Ross Douthat had an interesting thing to say on the use of the word freedom in contemporary debates over social/cultural issues: http://www.nytimes.com/2009/05/12/opinion/12douthat.html?_r=1
He says whichever side is able to phrase their argument in terms of expanding freedom will win the debate. This means proponents of gay marriage are likely to win in the long run since their view fits in well with such a framework.
Douthat is right about this. Traditionalists have two possibilities then. They can either redefine their ways of thinking in terms of ideal of freedom or they can call into question the ideal itself. Obviously, most modern conservatives take the first route and would think it is reactionary or backward to suggest the second. They believe that if we do not speak in terms of freedom, rights, and individualism, then we will not be "dealt into the game" so to speak.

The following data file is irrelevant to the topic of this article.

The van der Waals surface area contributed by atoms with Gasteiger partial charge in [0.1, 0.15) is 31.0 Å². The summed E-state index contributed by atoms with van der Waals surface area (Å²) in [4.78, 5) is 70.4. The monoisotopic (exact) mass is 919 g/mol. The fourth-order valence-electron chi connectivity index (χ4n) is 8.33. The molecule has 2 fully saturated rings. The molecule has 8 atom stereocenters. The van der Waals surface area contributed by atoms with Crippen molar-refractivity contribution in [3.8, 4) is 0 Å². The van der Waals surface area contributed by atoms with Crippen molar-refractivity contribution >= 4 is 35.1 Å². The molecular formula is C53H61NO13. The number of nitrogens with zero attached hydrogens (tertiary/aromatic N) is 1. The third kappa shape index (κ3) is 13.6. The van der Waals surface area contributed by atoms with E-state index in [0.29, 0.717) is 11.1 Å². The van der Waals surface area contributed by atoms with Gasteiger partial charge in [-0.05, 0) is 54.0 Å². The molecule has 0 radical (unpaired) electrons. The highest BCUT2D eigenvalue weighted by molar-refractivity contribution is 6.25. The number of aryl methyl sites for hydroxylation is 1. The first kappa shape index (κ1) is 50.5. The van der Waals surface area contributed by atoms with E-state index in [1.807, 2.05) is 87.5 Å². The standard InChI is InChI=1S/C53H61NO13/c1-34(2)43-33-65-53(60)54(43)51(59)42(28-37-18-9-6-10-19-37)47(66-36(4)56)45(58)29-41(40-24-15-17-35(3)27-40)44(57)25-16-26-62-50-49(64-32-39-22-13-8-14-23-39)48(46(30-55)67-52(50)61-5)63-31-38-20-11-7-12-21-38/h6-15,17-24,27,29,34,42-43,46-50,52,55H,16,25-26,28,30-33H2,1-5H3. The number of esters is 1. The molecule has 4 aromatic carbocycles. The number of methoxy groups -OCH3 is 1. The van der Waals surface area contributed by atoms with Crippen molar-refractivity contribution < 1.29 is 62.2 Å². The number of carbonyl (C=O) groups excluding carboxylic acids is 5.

But there are people who take the second route. For example, Leo Strauss, Eric Voegelin, and Alisdair MacIntyre have called into question the modern project and its Enlightenment presuppositions.
My own thought on this is that we have to change the terms of the debate because the first route has problems of its own. The main one is the Traditionalist understanding of freedom is not the one shared by the wider public. Unfortunately, what the public understands as freedom is Justice Kennedy's version: "At the heart of liberty is the right to define one's own concept of existence, of meaning, of the universe, and of the mystery of human life."
The Traditionalist and Secular Humanist are using the same words, but mean very different things by it. Having been dealt into the game, the Traditionalist soon realizes he is playing Solitaire.